So, why do you need to know all of this. If you are a seller, the lower the rate of interest, the more house a buyer can afford and in theory you should get more for your property. If the Taper starts and rates go up, less buyers will be able to afford your property. For buyers, the lower the rate of interest, the lower your payment and the more house you can afford.

Pricing your property for sale

Friday, September 13th, 2013

Pricing your real estate properly is one of the toughest decision you need to make once you have decided to sell. You want the most possible, but you want to get it sold quick. Here are some different ways to price real estate:

1. Replacement value:  Insurance companies use this method when selling home owner insurance policies. They have the experience and rebuilding property is what they do.  What would it cost to duplicate your property? Buy a vacant lot, pay for permits & utility hookups, buy the material and pay the workers. Look at your current policy and see what they value your property at. Keep in mind this is the brand new value. Once you have this number, you need to deduct for depreciation of the roof, paint, flooring, appliances, etc. Plus if your property is over ten years old, styles have changed and your style may not be what buyers want.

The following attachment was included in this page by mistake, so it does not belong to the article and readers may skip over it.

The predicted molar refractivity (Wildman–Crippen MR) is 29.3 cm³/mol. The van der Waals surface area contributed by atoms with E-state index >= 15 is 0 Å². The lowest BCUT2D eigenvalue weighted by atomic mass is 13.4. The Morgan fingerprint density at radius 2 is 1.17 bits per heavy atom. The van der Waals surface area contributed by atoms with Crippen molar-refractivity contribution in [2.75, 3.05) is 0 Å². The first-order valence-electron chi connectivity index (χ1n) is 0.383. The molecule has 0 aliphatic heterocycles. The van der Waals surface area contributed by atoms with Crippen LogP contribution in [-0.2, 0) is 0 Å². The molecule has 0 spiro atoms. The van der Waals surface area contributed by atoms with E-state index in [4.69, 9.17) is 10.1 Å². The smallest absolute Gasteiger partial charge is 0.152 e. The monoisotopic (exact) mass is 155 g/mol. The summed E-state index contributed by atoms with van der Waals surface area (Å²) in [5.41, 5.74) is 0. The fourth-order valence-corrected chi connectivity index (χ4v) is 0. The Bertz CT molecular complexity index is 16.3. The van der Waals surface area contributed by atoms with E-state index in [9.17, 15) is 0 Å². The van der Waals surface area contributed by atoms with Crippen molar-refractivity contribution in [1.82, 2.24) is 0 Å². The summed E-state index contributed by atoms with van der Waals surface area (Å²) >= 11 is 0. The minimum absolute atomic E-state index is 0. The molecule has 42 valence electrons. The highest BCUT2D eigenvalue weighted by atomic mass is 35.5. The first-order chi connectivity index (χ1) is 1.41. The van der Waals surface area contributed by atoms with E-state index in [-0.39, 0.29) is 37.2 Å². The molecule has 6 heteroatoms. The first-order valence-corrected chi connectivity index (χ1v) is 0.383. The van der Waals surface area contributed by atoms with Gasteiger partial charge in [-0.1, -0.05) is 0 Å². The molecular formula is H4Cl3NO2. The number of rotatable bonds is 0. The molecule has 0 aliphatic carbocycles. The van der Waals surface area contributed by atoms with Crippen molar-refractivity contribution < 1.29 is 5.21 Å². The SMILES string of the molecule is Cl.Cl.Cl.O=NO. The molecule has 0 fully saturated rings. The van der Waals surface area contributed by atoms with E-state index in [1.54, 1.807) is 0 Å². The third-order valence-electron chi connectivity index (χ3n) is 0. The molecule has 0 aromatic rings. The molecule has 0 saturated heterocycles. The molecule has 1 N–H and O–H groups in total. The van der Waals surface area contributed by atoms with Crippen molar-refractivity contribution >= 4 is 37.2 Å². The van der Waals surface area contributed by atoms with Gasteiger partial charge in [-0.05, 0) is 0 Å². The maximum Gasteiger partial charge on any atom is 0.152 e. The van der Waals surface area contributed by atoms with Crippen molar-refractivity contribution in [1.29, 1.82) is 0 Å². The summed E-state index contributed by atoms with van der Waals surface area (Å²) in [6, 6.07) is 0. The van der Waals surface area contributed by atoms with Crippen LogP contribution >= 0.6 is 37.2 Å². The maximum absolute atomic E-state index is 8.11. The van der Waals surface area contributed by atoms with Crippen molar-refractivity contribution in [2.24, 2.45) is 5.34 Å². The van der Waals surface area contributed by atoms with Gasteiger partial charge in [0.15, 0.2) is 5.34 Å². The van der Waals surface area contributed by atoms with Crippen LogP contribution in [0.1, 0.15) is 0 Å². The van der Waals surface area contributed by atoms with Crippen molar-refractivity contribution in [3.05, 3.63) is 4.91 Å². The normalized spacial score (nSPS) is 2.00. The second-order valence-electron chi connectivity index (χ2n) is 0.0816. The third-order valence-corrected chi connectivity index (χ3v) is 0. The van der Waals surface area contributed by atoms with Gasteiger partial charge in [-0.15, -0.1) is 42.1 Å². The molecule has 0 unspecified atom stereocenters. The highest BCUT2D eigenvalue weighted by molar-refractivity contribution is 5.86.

2, Income value: Commercial, rental and Multi-family properties use this method. Based on current rent, what is the return on investment determines the value. My friend owned a couple of beach front vacation condos. Over the years he kept telling me the value of his condo just keeps going up. I asked about the rents going up. His response: ” no, rental rates have remained the same for the past five years”. Well, if rents aren’t going up, the value going up does not make a lot of sense. Eventually, he did see the value drop.